QUESTION: Honorable Secretary, my name is Mohammad Saifullah. I am
with the IRM Bureau, working for the government for 20 years in the Foreign Service. I also work with the local South Asian
community. And during the campaign we had a slogan, “Change.” And I used that slogan also in our community. And
at the same time, I just recently visited Bangladesh and India, and I have observed increasingly human rights, women rights,
and child labor violation. And what kind of policy you – and measurement you are taking to Bangladesh, India, Southeast
Asian countries, to protect their rights and their local South Asian community member? If I can help you with my experience
and anything I can do for protecting their rights. Thank you.
CLINTON: Thank you. Thank you for your service, and thank you for that offer. And I hope you will share any ideas you
You know, this is kind of coming full circle. Our first
question was about women’s rights and disability rights, child labor rights, human rights, which are at the core of,
you know, our mission and who we are as a people. We will be, you know, sending a very clear message that we are hoping to
encourage changes in law and behavior. I feel very strongly, and said so at my hearing, that the abuses of human rights, particularly
women and children, is a crime against all of us, and it is not cultural. You know, when a young girl on her way to school
in Afghanistan is attacked by the Taliban and acid thrown in her face because she wants to learn to read and write, that is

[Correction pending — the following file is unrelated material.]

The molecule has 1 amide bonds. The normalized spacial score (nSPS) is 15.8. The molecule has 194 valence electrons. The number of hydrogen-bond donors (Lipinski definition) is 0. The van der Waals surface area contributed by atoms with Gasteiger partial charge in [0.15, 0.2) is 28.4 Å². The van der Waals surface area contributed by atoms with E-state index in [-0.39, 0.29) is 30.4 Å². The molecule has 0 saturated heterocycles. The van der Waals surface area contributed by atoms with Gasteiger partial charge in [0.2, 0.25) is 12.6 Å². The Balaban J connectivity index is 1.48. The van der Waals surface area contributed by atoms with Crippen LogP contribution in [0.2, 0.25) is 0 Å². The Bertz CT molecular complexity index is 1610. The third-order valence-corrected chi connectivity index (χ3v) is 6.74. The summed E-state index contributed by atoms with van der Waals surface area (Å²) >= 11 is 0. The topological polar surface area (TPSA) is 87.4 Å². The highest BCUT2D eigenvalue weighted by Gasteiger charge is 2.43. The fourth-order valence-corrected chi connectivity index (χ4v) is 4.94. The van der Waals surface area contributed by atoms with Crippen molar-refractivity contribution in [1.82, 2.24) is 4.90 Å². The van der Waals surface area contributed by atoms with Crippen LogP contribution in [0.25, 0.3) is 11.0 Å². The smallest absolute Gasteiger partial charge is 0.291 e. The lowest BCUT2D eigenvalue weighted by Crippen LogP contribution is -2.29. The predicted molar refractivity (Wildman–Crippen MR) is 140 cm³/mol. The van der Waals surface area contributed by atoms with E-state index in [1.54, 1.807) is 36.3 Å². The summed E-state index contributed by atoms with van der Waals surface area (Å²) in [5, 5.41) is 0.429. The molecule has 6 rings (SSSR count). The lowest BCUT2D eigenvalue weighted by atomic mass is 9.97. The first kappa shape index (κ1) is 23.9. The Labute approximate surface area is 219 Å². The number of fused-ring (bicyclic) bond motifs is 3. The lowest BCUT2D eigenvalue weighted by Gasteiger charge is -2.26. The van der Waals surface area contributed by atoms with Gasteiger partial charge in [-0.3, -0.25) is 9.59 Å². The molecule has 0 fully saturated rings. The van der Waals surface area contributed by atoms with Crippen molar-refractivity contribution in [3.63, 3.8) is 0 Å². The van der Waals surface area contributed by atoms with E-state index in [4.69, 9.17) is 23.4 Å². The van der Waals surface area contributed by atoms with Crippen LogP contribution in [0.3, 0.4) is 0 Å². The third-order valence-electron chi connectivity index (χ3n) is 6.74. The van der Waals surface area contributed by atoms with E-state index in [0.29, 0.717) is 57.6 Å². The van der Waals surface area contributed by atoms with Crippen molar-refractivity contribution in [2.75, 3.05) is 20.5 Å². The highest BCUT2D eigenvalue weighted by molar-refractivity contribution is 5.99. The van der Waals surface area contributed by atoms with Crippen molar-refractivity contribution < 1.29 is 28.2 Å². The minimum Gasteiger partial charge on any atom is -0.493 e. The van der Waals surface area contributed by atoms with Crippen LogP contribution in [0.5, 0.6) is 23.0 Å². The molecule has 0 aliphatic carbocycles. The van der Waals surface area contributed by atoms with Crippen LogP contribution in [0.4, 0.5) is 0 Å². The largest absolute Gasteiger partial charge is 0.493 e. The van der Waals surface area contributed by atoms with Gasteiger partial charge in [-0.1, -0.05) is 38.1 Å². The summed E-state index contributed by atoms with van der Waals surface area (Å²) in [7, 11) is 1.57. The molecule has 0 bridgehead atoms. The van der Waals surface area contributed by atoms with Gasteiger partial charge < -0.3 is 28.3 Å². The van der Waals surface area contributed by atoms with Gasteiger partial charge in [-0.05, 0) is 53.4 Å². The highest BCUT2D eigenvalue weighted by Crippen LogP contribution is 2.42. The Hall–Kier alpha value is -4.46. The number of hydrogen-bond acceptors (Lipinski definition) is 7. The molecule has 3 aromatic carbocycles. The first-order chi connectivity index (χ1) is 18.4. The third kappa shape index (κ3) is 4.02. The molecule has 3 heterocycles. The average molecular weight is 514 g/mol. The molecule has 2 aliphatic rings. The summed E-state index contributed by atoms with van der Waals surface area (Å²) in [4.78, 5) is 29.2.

a crime. When a young child is deprived of the opportunity for an education and forced into labor, that is a crime. When women
and children are trafficked into sex trade or other forced labor, that is a crime. There are so many reasons why it’s
important for us to speak out against these crimes wherever they occur, and we intend to do so.
We also want solutions. You know, not everything is as,
you know, clear as we would want it to be. You know, there is a great deal of concern on the part of some of our friends in
South Asia and elsewhere that ending child labor drives families further into poverty. You know, these are the kinds of difficult
questions we have to work in partnership with other countries, and recognize and respect the cultural norms, but not end there.
And I’ll just end with this one story because it
made a big impression on me. You know, as First Lady, I went to Senegal. And there is an NGO in Senegal that has worked for
years. This is not the kind of work that happens overnight. It doesn’t often correspond with our sense of time. And
it is something that has to be consistent and continued over however long it takes. And because of the grassroots work supported
by the United States Government with small grants, this NGO worked to influence village elders to end the practice of female
cutting, convinced the elders that it was a health risk, that it was not religiously based – in one village –
and then supported those elders who traveled from village to village to make the case. It wasn’t instantaneous, it wouldn’t
fit into a headline, but eventually, it started to change attitudes and behaviors and even laws.
So we have to be creative in our diplomacy and our outreach,
and we have to be respectful and humble about others’ life experiences and norms. But we can effectively, and I believe
persuasively, make the case as to why we believe certain actions violate common universal human rights. And if we do that
with the right attitude and with the patience that is called for, I think we can make more progress than just by issuing edicts,
pointing fingers, and making demands.
So with that, thank you all for being part
of the American foreign policy instrument. (Applause.)